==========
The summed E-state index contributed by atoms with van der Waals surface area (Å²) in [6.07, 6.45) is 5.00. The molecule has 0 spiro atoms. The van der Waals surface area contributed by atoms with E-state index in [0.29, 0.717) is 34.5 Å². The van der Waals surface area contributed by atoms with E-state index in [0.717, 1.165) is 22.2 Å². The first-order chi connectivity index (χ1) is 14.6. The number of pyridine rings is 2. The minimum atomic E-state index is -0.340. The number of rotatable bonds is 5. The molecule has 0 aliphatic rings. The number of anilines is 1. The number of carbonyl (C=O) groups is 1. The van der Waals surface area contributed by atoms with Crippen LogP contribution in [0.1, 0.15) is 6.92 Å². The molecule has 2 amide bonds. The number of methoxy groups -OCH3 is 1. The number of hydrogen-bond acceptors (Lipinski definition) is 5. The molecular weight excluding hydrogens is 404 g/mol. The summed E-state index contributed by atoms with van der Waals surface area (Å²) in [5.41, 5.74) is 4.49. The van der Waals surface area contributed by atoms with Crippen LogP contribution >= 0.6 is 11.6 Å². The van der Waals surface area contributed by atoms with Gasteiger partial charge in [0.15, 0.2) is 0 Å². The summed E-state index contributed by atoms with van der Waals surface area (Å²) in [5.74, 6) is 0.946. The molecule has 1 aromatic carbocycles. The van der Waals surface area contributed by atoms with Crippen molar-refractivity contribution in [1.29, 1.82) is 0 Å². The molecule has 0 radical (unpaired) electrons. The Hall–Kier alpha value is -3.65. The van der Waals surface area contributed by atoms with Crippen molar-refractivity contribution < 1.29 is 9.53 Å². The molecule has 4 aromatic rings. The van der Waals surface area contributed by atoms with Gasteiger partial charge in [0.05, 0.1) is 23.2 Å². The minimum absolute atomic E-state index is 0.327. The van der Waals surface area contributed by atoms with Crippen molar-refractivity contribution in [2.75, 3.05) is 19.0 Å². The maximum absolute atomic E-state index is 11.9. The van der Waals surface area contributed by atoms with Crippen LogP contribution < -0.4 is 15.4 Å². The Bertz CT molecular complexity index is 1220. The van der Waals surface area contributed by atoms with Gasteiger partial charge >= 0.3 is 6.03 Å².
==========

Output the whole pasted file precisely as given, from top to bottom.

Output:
The summed E-state index contributed by atoms with van der Waals surface area (Å²) in [6.07, 6.45) is 5.00. The molecule has 0 spiro atoms. The van der Waals surface area contributed by atoms with E-state index in [0.29, 0.717) is 34.5 Å². The van der Waals surface area contributed by atoms with E-state index in [0.717, 1.165) is 22.2 Å². The first-order chi connectivity index (χ1) is 14.6. The number of pyridine rings is 2. The minimum atomic E-state index is -0.340. The number of rotatable bonds is 5. The molecule has 0 aliphatic rings. The number of anilines is 1. The number of carbonyl (C=O) groups is 1. The van der Waals surface area contributed by atoms with Crippen LogP contribution in [0.1, 0.15) is 6.92 Å². The molecule has 2 amide bonds. The number of methoxy groups -OCH3 is 1. The number of hydrogen-bond acceptors (Lipinski definition) is 5. The molecular weight excluding hydrogens is 404 g/mol. The summed E-state index contributed by atoms with van der Waals surface area (Å²) in [5.41, 5.74) is 4.49. The van der Waals surface area contributed by atoms with Crippen LogP contribution >= 0.6 is 11.6 Å². The van der Waals surface area contributed by atoms with Gasteiger partial charge in [0.15, 0.2) is 0 Å². The summed E-state index contributed by atoms with van der Waals surface area (Å²) in [5.74, 6) is 0.946. The molecule has 1 aromatic carbocycles. The van der Waals surface area contributed by atoms with Crippen molar-refractivity contribution in [1.29, 1.82) is 0 Å². The molecule has 0 radical (unpaired) electrons. The Hall–Kier alpha value is -3.65. The van der Waals surface area contributed by atoms with Crippen molar-refractivity contribution < 1.29 is 9.53 Å². The molecule has 4 aromatic rings. The van der Waals surface area contributed by atoms with Gasteiger partial charge in [0.05, 0.1) is 23.2 Å². The minimum absolute atomic E-state index is 0.327. The van der Waals surface area contributed by atoms with Crippen molar-refractivity contribution in [2.75, 3.05) is 19.0 Å². The maximum absolute atomic E-state index is 11.9. The van der Waals surface area contributed by atoms with Crippen LogP contribution < -0.4 is 15.4 Å². The Bertz CT molecular complexity index is 1220. The van der Waals surface area contributed by atoms with Gasteiger partial charge >= 0.3 is 6.03 Å².